[aprssig] ***SPAM*** $60 WinBook TW700 Windows Tablet Runs UIview And Other APRS Stuff!
Stephen H. Smith
wa8lmf2 at aol.com
Sat Feb 7 10:35:49 CST 2015
On 1/30/2015 2:49 PM, kd5umo at arrl.net [ui-view] wrote:
> Has anyone tried to use one of these with UI-View, particularly on RF only?
This device has to be the smallest cheapest platform to ever run standard
off-the-shelf Windows ham programs.
I have now returned from a trip to MicroCenter with two of these 7" Windows 8.1
tablets. They are USD $60 new and an incredible $47.95 "open box"; i.e.
customer return. I got one of each.
One of these is now running a complete UIview 2.03 installation including
Precision Mapping 9.0, the Precision Mapping 9 server and the UZ7HO Soundmodem
soundcard "soft TNC". Some comments in no particular order:
1) Out of the box, the TW700 runs the regular version of Windows 8, not the
RT version. First thing, I installed the freeware "Classic Shell" utility.
Classic Shell does away with the Win 8 tiled smart phone user interface a.k.a.
"Metro" a.k.a. "Modern", and restores a traditional XP/Win 7-looking user
interface with a fully-functional Start button and menu.
2) The unit has a 4-conductor "TRRS" 3.5mm combined headphone & mic jack that
is pinned out identically to the ones on iPhones and iPads. This means any
boom-mic headset made for i-Gadgets will work with this unit - think EchoLink
operation. More importantly, it means the homebrew soundcard interface I made
for my iPad works as-is with the TW-700.
3) Contrary to the report on one or two websites, there is NO GPS receiver
built into this unit. It DOES have the "Microsoft Location Service", a system
resource that is part of the standard Windows 8 load. -IF- you are connected
to the Internet, this built-in function can determine your location, based on
your current IP address surprisingly accurately, and plot it on the provided
"Bing Maps" app. Location Server DOES NOT seem to offer any emulation of a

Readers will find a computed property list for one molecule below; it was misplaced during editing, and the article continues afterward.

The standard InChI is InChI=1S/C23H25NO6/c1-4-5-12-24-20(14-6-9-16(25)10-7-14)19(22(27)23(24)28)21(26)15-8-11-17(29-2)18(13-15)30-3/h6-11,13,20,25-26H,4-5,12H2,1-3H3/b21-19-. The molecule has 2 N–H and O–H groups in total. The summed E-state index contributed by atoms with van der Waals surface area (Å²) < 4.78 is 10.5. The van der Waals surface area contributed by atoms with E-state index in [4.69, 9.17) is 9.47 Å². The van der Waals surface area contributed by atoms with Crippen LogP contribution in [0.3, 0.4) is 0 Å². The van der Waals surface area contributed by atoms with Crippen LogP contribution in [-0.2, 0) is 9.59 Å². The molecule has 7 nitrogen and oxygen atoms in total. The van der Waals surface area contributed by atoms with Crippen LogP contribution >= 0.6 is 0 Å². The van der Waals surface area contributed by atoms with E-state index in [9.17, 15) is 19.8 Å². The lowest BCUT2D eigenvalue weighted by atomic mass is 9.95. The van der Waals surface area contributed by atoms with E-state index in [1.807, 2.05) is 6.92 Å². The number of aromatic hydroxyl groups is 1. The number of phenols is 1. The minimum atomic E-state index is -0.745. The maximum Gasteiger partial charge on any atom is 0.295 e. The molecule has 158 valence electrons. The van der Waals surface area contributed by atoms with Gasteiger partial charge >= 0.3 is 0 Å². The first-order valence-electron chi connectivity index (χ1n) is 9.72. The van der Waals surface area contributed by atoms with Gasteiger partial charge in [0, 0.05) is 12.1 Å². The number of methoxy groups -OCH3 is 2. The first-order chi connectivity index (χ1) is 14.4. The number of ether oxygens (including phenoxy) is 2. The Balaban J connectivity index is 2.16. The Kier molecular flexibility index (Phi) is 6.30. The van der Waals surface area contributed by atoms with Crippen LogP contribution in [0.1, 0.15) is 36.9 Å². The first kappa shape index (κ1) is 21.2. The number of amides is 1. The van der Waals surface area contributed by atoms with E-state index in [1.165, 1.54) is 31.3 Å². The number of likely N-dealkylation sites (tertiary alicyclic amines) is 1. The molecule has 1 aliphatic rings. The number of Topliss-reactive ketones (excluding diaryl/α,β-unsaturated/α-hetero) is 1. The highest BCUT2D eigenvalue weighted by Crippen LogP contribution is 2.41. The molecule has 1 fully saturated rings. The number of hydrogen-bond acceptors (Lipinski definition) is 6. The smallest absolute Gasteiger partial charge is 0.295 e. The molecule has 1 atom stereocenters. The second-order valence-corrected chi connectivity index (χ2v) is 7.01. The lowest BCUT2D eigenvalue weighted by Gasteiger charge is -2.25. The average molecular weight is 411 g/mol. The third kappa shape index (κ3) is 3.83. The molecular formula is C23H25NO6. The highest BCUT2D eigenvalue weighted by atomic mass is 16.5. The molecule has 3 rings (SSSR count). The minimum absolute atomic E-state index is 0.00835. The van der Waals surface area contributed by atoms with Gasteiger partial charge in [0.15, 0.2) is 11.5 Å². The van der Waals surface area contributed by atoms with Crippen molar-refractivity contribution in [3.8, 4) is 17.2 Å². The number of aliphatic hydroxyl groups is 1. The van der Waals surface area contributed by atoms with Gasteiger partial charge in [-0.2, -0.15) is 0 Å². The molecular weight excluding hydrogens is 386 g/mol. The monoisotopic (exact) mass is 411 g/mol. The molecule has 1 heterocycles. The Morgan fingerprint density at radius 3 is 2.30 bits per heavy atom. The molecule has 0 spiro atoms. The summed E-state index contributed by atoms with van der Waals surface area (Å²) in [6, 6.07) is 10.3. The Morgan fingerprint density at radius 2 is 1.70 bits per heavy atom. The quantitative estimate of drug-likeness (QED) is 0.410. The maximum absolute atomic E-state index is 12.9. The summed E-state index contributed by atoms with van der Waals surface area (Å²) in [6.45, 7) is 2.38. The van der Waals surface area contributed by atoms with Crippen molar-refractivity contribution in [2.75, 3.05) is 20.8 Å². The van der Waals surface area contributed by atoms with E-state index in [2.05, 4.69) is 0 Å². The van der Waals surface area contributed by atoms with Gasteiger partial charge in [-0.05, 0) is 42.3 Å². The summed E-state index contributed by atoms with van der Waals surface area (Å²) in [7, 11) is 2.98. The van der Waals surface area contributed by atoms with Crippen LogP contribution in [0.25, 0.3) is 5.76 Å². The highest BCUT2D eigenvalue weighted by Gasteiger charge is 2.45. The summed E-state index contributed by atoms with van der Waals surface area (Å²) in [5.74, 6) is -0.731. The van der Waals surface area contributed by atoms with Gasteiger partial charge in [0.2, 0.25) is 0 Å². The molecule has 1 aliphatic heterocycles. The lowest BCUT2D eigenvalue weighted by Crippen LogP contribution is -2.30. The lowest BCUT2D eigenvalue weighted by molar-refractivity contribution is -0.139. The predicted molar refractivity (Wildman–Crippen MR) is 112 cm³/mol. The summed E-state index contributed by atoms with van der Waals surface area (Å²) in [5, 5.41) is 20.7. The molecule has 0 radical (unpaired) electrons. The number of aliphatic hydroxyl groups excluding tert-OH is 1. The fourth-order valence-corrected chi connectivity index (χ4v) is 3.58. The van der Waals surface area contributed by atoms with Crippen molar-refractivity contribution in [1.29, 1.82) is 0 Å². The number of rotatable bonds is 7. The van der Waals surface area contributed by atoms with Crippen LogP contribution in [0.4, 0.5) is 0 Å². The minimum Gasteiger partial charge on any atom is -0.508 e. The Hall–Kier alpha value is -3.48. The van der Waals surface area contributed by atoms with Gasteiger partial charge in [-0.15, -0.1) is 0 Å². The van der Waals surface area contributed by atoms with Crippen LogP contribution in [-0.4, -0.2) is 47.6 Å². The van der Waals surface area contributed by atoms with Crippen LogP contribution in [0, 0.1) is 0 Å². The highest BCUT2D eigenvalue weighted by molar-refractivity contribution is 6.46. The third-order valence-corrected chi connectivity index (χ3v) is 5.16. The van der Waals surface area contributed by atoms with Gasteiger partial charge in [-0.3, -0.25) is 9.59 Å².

serial port carrying NMEA that would be useful with APRS programs.
4) The machine has a 16 GB SSD (solid-state drive), of which only 8 GB is
visible. The other half is a hidden partition containing a complete
install/restore image of Windows 8.1 . In an ingenious adaption to the
limited drive space (compared to a normal desktop hard disk), Windows boots and
runs directly from the hidden restore partition, rather than doing a complete
install on the visible drive C. Only the Windows registry, user settings, some
minor utilities and temp-swap-hibernate files are located on the visible
partition. A "restore" merely deletes the user settings on drive C.
5) Perhaps, due to the tiny size of the solid-state disk drive, the machine
was blessedly free of the usual collection of "crapware" unsolicited pre-loaded
junk software. After removing the trial version of Microsoft Office 365" (a
rent-by-the-month version of Microsoft's office suite), 5.6 GB of the machine's
SSD was free.
5a) After installing some essential minor system utilities, UIview 2.03,
Precision Mapping 9.0, the PMap Server 9.0, NWS Shape Files, UI-HeightTrack,
the UZ7HO Sound Modem, APRS Messenger, mmSSSTV and the FLdigi suite, I had
about 1.3 GB of remaining disk space left.
6) This tiny hand-held PC has two USB ports. One is a micro-USB port; the
other is an actual classic full-sized USB 2.0 port. I used the full-sized port